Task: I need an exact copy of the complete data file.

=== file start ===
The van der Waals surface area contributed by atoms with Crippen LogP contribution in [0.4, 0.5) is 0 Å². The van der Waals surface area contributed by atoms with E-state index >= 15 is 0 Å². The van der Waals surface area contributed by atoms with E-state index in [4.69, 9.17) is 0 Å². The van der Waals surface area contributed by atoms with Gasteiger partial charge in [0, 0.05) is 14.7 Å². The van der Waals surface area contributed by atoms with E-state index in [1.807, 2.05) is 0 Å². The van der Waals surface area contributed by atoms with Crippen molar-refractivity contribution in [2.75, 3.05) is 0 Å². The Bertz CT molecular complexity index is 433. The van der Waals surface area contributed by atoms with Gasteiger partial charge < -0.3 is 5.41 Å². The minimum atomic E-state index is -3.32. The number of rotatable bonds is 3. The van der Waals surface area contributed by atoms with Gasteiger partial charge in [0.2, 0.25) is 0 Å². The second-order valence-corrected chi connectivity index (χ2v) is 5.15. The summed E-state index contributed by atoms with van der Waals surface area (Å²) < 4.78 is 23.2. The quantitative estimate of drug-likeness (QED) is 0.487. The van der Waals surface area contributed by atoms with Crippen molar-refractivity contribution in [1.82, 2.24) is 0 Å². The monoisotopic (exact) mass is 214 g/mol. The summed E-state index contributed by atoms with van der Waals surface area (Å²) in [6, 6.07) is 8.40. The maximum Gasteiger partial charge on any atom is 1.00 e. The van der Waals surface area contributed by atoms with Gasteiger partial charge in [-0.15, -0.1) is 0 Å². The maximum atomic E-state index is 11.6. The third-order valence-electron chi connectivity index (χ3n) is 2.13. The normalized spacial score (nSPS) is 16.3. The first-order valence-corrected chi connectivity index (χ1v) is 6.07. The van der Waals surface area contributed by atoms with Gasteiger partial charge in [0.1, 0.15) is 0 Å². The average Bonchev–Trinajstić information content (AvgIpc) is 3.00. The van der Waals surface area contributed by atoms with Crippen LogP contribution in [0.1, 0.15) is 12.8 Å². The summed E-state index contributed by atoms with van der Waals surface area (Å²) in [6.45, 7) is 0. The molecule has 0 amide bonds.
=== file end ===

The van der Waals surface area contributed by atoms with Crippen LogP contribution in [0.4, 0.5) is 0 Å². The van der Waals surface area contributed by atoms with E-state index >= 15 is 0 Å². The van der Waals surface area contributed by atoms with E-state index in [4.69, 9.17) is 0 Å². The van der Waals surface area contributed by atoms with Gasteiger partial charge in [0, 0.05) is 14.7 Å². The van der Waals surface area contributed by atoms with E-state index in [1.807, 2.05) is 0 Å². The van der Waals surface area contributed by atoms with Crippen molar-refractivity contribution in [2.75, 3.05) is 0 Å². The Bertz CT molecular complexity index is 433. The van der Waals surface area contributed by atoms with Gasteiger partial charge < -0.3 is 5.41 Å². The minimum atomic E-state index is -3.32. The number of rotatable bonds is 3. The van der Waals surface area contributed by atoms with Gasteiger partial charge in [0.2, 0.25) is 0 Å². The second-order valence-corrected chi connectivity index (χ2v) is 5.15. The summed E-state index contributed by atoms with van der Waals surface area (Å²) < 4.78 is 23.2. The quantitative estimate of drug-likeness (QED) is 0.487. The van der Waals surface area contributed by atoms with Crippen molar-refractivity contribution in [1.82, 2.24) is 0 Å². The monoisotopic (exact) mass is 214 g/mol. The summed E-state index contributed by atoms with van der Waals surface area (Å²) in [6, 6.07) is 8.40. The maximum Gasteiger partial charge on any atom is 1.00 e. The van der Waals surface area contributed by atoms with Gasteiger partial charge in [-0.15, -0.1) is 0 Å². The maximum atomic E-state index is 11.6. The third-order valence-electron chi connectivity index (χ3n) is 2.13. The normalized spacial score (nSPS) is 16.3. The first-order valence-corrected chi connectivity index (χ1v) is 6.07. The van der Waals surface area contributed by atoms with Gasteiger partial charge in [0.1, 0.15) is 0 Å². The average Bonchev–Trinajstić information content (AvgIpc) is 3.00. The van der Waals surface area contributed by atoms with Crippen LogP contribution in [0.1, 0.15) is 12.8 Å². The summed E-state index contributed by atoms with van der Waals surface area (Å²) in [6.45, 7) is 0. The molecule has 0 amide bonds.